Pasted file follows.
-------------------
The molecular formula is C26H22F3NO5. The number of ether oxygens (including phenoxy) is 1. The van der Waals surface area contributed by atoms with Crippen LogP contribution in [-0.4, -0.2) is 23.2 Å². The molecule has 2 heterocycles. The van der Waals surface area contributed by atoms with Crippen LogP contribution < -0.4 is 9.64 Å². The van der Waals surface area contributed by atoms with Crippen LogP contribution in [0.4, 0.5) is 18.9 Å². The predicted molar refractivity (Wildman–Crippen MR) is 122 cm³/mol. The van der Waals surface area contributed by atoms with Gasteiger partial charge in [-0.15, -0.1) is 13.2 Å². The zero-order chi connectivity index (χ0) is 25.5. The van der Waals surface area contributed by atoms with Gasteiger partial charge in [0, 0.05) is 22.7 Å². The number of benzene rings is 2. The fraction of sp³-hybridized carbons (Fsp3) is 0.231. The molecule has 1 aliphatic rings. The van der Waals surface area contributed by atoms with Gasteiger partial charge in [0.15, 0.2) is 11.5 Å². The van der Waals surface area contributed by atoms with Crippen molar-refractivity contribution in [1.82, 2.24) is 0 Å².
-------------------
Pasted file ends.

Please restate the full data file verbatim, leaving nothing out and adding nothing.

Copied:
The molecular formula is C26H22F3NO5. The number of ether oxygens (including phenoxy) is 1. The van der Waals surface area contributed by atoms with Crippen LogP contribution in [-0.4, -0.2) is 23.2 Å². The molecule has 2 heterocycles. The van der Waals surface area contributed by atoms with Crippen LogP contribution < -0.4 is 9.64 Å². The van der Waals surface area contributed by atoms with Crippen LogP contribution in [0.4, 0.5) is 18.9 Å². The predicted molar refractivity (Wildman–Crippen MR) is 122 cm³/mol. The van der Waals surface area contributed by atoms with Gasteiger partial charge in [-0.15, -0.1) is 13.2 Å². The zero-order chi connectivity index (χ0) is 25.5. The van der Waals surface area contributed by atoms with Gasteiger partial charge in [0, 0.05) is 22.7 Å². The number of benzene rings is 2. The fraction of sp³-hybridized carbons (Fsp3) is 0.231. The molecule has 1 aliphatic rings. The van der Waals surface area contributed by atoms with Gasteiger partial charge in [0.15, 0.2) is 11.5 Å². The van der Waals surface area contributed by atoms with Crippen molar-refractivity contribution in [1.82, 2.24) is 0 Å².